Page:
The problem with practicing French of course is finding a country I like that speaks it. It’s hard to learn the language of a country you don’t especially like, though Marseille last year was an improvement. If there’s anything more pretentious than Parisians themselves, it’s people pretending to be Parisians, e.g. Bonairenses. And though the Maghreb speaks it often and well, it’s still NOT the first language, and overhearing and understanding a language spoken among native speakers is the final test of fluency. My next option may be Madagascar, which still uses that colonial language, not odd considering it has many competing local dialects. What IS odd is that all those local dialects are Asian in origin, from Borneo to be precise, reflecting an ancient migration of probably humble proportions. Even odder is that English is now one of their official languages also, EVEN THOUGH NO ONE SPEAKS IT, at least not outside the tourist areas. I think they just one-upped Thailand in some category of wackness, though I’m not sure which. Sounds like my kind of place. Stay tuned.

My inability to master French in my two months in French-speaking countries is a sore spot with me. I did study for two years at the university basic and intermediate levels after all. I understand more Italian on TV with no formal study and less than two weeks in-country, at least equal to Portuguese, thanks to my prior knowledge of Spanish. Portuguese pronunciation deviates from the spelling almost as much as French, and if it indeed sounds like a drunk Frenchman trying to speak Spanish, which it does, then French must be like a drunk Portuguese trying to speak English. The Maghreb is interesting from a linguistic point of view, pure Old World, the linguistics of language acquisition, not abstract theory, the language acquisition of a prostitute with her eyes on the prize between your thighs, hot rize plus and the finest buns ever was, i.e. consummation and fulfillment and y’all come back now, dahlin’. The average Moroccan taxi driver probably speaks more languages than the average UN interpreter, though a footnote is necessary. Tourist-oriented vocabulary is limited, and I heard as much bad Spanish there as English.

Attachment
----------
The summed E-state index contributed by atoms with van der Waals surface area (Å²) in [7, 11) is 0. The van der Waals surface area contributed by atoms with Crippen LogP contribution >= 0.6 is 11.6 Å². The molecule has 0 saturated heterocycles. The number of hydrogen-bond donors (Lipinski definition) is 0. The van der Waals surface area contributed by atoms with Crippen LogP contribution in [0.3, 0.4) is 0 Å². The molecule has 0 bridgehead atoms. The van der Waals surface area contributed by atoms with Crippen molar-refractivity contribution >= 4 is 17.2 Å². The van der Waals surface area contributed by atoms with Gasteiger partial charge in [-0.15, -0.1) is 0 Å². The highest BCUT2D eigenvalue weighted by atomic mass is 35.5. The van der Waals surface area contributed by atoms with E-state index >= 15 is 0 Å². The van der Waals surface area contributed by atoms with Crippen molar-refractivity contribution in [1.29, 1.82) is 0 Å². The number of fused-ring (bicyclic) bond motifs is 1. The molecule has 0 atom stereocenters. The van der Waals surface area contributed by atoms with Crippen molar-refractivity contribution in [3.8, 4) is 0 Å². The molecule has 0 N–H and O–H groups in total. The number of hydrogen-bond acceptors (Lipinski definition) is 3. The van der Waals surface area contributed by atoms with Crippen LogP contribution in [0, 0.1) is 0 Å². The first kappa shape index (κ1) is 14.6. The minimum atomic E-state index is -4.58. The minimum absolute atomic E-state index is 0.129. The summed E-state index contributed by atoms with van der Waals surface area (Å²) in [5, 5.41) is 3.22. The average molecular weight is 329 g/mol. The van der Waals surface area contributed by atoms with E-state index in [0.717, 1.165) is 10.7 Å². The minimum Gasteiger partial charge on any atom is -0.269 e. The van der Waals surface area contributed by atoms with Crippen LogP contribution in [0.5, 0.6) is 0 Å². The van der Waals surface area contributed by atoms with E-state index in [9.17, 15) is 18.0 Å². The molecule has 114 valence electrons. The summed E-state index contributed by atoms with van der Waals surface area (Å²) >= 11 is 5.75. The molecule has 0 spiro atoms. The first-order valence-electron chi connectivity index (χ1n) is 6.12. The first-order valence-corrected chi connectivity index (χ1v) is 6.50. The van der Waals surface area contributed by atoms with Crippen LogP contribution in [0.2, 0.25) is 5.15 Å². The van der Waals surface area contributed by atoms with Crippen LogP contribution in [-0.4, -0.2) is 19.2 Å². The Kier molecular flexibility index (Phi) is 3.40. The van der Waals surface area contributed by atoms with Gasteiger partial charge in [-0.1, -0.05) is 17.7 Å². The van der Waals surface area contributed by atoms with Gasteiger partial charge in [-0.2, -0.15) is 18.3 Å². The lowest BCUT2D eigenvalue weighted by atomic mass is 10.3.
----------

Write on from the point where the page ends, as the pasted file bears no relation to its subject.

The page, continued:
These European vocabularies are all closely related, mind you, though also notable is their mastery of local as well as classical Arabic. The language they speak to me there depends on their shifting perception of who and what they think I am. That’s not code-switching; that’s chaos. It’s a trip. Sometimes I get so bumfuggled I forget which language I’m speaking myself. Of course English’s only legitimate claim to the international standard is its analytic isolating quality, hard to appreciate unless you’re Asian. People who speak half a dozen Asian languages can’t figure for the life of them why Spanish verbs have several dozen different endings, when only one is necessary. Don’t ask me why, but English is only lightly inflected that way. Other than that its only claim to ascendancy is its imperialistic status. It’s a mess orthographically.